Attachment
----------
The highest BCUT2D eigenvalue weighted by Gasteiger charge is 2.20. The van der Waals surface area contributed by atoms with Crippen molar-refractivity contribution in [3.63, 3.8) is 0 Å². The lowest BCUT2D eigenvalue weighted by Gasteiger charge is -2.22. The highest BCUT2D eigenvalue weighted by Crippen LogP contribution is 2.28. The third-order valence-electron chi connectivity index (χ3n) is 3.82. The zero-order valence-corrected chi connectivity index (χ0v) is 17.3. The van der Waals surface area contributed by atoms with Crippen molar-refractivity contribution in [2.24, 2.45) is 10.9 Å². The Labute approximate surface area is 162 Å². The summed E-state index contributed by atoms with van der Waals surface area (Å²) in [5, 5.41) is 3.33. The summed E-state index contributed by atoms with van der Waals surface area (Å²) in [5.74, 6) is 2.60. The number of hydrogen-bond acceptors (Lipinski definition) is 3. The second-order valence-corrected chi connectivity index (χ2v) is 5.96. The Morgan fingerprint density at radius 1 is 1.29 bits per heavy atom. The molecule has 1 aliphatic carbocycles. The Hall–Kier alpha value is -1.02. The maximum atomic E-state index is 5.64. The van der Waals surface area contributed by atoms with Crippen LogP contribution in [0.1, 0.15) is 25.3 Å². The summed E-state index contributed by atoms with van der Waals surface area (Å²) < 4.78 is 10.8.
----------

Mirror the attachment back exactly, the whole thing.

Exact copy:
The highest BCUT2D eigenvalue weighted by Gasteiger charge is 2.20. The van der Waals surface area contributed by atoms with Crippen molar-refractivity contribution in [3.63, 3.8) is 0 Å². The lowest BCUT2D eigenvalue weighted by Gasteiger charge is -2.22. The highest BCUT2D eigenvalue weighted by Crippen LogP contribution is 2.28. The third-order valence-electron chi connectivity index (χ3n) is 3.82. The zero-order valence-corrected chi connectivity index (χ0v) is 17.3. The van der Waals surface area contributed by atoms with Crippen molar-refractivity contribution in [2.24, 2.45) is 10.9 Å². The Labute approximate surface area is 162 Å². The summed E-state index contributed by atoms with van der Waals surface area (Å²) in [5, 5.41) is 3.33. The summed E-state index contributed by atoms with van der Waals surface area (Å²) in [5.74, 6) is 2.60. The number of hydrogen-bond acceptors (Lipinski definition) is 3. The second-order valence-corrected chi connectivity index (χ2v) is 5.96. The Morgan fingerprint density at radius 1 is 1.29 bits per heavy atom. The molecule has 1 aliphatic carbocycles. The Hall–Kier alpha value is -1.02. The maximum atomic E-state index is 5.64. The van der Waals surface area contributed by atoms with Crippen LogP contribution in [0.1, 0.15) is 25.3 Å². The summed E-state index contributed by atoms with van der Waals surface area (Å²) < 4.78 is 10.8.